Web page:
Well, you know what? After this season’s success and despite the Lookout Pack of wolves, you can keep your blacktails and your damned statistics. I’ll be back in the Okanogan next year – on the second weekend, when the big boys come through (Dad had a 4×4 coming at him in the fog last Friday before it wheeled away).

And I suspect Bell will be in camp too, hunting on Eric’s Bench which is just above Andy’s Saddle. Here’s hoping he’s got another dud cartridge in the chamber when that 5×5’s brother comes over the ridge!



NOAA’s San Juan Orcas Comment Period Extended

NOAA-Fisheries has extended the comment period for orca protections in the San Juan Islands and Puget Sound into the new year.

Public comments had been due Oct. 27, but the federal agency has pushed the due date back to Jan. 15.

“We recognize that by extending the public comment period, we won’t have enough time to issue a final rule before the 2010 summer boating season,” a statement on NOAA’s Web site reads. “We continue to believe that it’s important to address the adverse effects of vessel traffic on killer whales in the near future. In light of the requests we’ve received for an extension of the comment period, however, we believe additional public outreach will enhance both NOAA Fisheries’ understanding of public concerns and the public’s understanding of the basis for our proposal. This will also allow time for cooperative efforts to refine the proposal. We’ll work toward adoption of a final rule before the 2011 summer boating season.”

NOAA wants to make a 1/2-mile strip along the west side of San Juan Island a no-go zone for most boats from May 1 through September, as well as bar most vessels from approaching within more than 200 yards or block the paths of the ESA-listed marine mammals in Puget Sound. The agency argues that orcas are affected by boat noises.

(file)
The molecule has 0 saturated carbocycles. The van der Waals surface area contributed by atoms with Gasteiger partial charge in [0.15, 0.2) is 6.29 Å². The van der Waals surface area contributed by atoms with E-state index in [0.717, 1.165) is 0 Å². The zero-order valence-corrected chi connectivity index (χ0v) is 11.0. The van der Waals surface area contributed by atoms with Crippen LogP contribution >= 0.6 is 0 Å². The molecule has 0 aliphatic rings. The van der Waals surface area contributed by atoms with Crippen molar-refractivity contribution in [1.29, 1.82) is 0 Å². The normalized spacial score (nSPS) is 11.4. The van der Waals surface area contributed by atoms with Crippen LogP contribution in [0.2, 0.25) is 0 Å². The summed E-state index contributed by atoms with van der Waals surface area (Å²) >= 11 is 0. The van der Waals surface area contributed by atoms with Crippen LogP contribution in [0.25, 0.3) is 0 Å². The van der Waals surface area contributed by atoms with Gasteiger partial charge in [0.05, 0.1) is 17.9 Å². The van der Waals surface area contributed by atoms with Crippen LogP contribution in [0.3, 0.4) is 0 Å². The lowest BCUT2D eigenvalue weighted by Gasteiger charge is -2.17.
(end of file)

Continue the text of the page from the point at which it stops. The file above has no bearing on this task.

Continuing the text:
“From my viewpoint, closing an area along the shoreline of San Juan Island is not a reasonable solution,” Tony Floor of the Northwest Marine Trade Association wrote in his October newsletter and excerpted in a blog post on our site. “A reasonable solution is to participate and encourage the improvement of water quality in Puget Sound. A healthy Puget Sound is good for Orca, salmon, and the people who live in the great Pacific Northwest.”

Why Wolf Meetings During Rifle Hunts?

When WDFW announced the schedule for public meetings on their draft wolf management plan, there was a bit of howling from hunters.

The dozen get-togethers were slated for the meat of deer and elk rifle seasons, the most popular and well-attended hunts in Washington.

Things kicked off Oct. 20, the Tuesday after the blacktail, muley and whitetail opener, in Clarkston, and proceeded to Richland on Wednesday and Yakima on Thursday.

Today, there will be a meeting in Colville, followed by Spokane, Vancouver and Aberdeen on Tuesday, Wednesday and Thursday this week.

As elk hunters hole up on Halloween in the highlands of Kittitas and Yakima Counties as well as the Blue Mountains for the weeklong wapiti season, WDFW will hold meetings in Seattle, Mount Vernon and Sequim that following week.

And after late Northeast whitetail rifle and Westside modern firearm elk hunts open in November’s second week, state staffers will gather in Omak and Wenatchee.

So what the heck’s the deal with the timing? Is WDFW trying to keep hunters from commenting on the wolf plan, keep our voices from being heard by scheduling meetings when we’re up in the mountains?

“Yeah, we’ve heard that at a few of the meetings we’ve had already,” says the agency’s Madonna Luers. “But it’s nothing by design. It’s just the way it happened. In fact, we originally had some of these locations scheduled earlier in October.”

She points to an early September meeting with a citizen advisory panel, the Wolf Working Group, to go over scientific peer review comments on the draft plan.

“There were a whole lot more comment than expected,” Luers says. “And so there wasn’t enough time to get a final draft plan out for public review before October 5. And we wanted to give people at least two weeks before the first public meeting to look at that plan. We had to actually reschedule some meetings for later in the month.”

State staffers and the wolf group have been working since early 2007 on a plan for dealing with the return of the species to Washington.